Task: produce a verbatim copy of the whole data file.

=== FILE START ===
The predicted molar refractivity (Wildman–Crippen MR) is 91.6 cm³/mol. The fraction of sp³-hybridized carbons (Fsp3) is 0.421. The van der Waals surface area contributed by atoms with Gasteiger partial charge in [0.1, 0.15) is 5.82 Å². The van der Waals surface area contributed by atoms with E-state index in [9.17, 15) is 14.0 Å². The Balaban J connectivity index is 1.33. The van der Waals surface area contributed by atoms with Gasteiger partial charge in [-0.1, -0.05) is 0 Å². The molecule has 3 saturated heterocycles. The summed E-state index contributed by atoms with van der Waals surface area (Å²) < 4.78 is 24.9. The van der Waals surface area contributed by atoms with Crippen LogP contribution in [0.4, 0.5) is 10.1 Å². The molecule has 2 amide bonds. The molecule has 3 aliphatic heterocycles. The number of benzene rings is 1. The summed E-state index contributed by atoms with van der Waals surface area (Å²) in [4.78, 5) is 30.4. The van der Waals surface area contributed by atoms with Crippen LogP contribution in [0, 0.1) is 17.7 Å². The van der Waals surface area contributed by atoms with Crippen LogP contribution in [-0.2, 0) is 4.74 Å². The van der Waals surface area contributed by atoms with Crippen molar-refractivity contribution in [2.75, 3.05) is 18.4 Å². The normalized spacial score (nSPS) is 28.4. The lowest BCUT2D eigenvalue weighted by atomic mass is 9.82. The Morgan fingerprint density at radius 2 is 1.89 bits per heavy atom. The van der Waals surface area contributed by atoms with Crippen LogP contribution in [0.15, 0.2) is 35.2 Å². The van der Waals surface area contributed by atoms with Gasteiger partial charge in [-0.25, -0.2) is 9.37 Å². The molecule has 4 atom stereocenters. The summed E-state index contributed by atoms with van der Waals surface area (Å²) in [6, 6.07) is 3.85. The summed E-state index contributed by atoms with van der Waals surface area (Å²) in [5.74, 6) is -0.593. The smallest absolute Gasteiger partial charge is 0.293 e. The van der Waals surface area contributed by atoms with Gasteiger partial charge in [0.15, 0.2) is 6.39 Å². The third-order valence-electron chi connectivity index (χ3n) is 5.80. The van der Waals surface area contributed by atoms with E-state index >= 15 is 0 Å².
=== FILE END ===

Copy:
The predicted molar refractivity (Wildman–Crippen MR) is 91.6 cm³/mol. The fraction of sp³-hybridized carbons (Fsp3) is 0.421. The van der Waals surface area contributed by atoms with Gasteiger partial charge in [0.1, 0.15) is 5.82 Å². The van der Waals surface area contributed by atoms with E-state index in [9.17, 15) is 14.0 Å². The Balaban J connectivity index is 1.33. The van der Waals surface area contributed by atoms with Gasteiger partial charge in [-0.1, -0.05) is 0 Å². The molecule has 3 saturated heterocycles. The summed E-state index contributed by atoms with van der Waals surface area (Å²) < 4.78 is 24.9. The van der Waals surface area contributed by atoms with Crippen LogP contribution in [0.4, 0.5) is 10.1 Å². The molecule has 2 amide bonds. The molecule has 3 aliphatic heterocycles. The number of benzene rings is 1. The summed E-state index contributed by atoms with van der Waals surface area (Å²) in [4.78, 5) is 30.4. The van der Waals surface area contributed by atoms with Crippen LogP contribution in [0, 0.1) is 17.7 Å². The van der Waals surface area contributed by atoms with Crippen LogP contribution in [-0.2, 0) is 4.74 Å². The van der Waals surface area contributed by atoms with Crippen molar-refractivity contribution in [2.75, 3.05) is 18.4 Å². The normalized spacial score (nSPS) is 28.4. The lowest BCUT2D eigenvalue weighted by atomic mass is 9.82. The Morgan fingerprint density at radius 2 is 1.89 bits per heavy atom. The van der Waals surface area contributed by atoms with Crippen LogP contribution in [0.15, 0.2) is 35.2 Å². The van der Waals surface area contributed by atoms with Gasteiger partial charge in [-0.25, -0.2) is 9.37 Å². The molecule has 4 atom stereocenters. The summed E-state index contributed by atoms with van der Waals surface area (Å²) in [6, 6.07) is 3.85. The summed E-state index contributed by atoms with van der Waals surface area (Å²) in [5.74, 6) is -0.593. The smallest absolute Gasteiger partial charge is 0.293 e. The van der Waals surface area contributed by atoms with Gasteiger partial charge in [0.15, 0.2) is 6.39 Å². The third-order valence-electron chi connectivity index (χ3n) is 5.80. The van der Waals surface area contributed by atoms with E-state index >= 15 is 0 Å².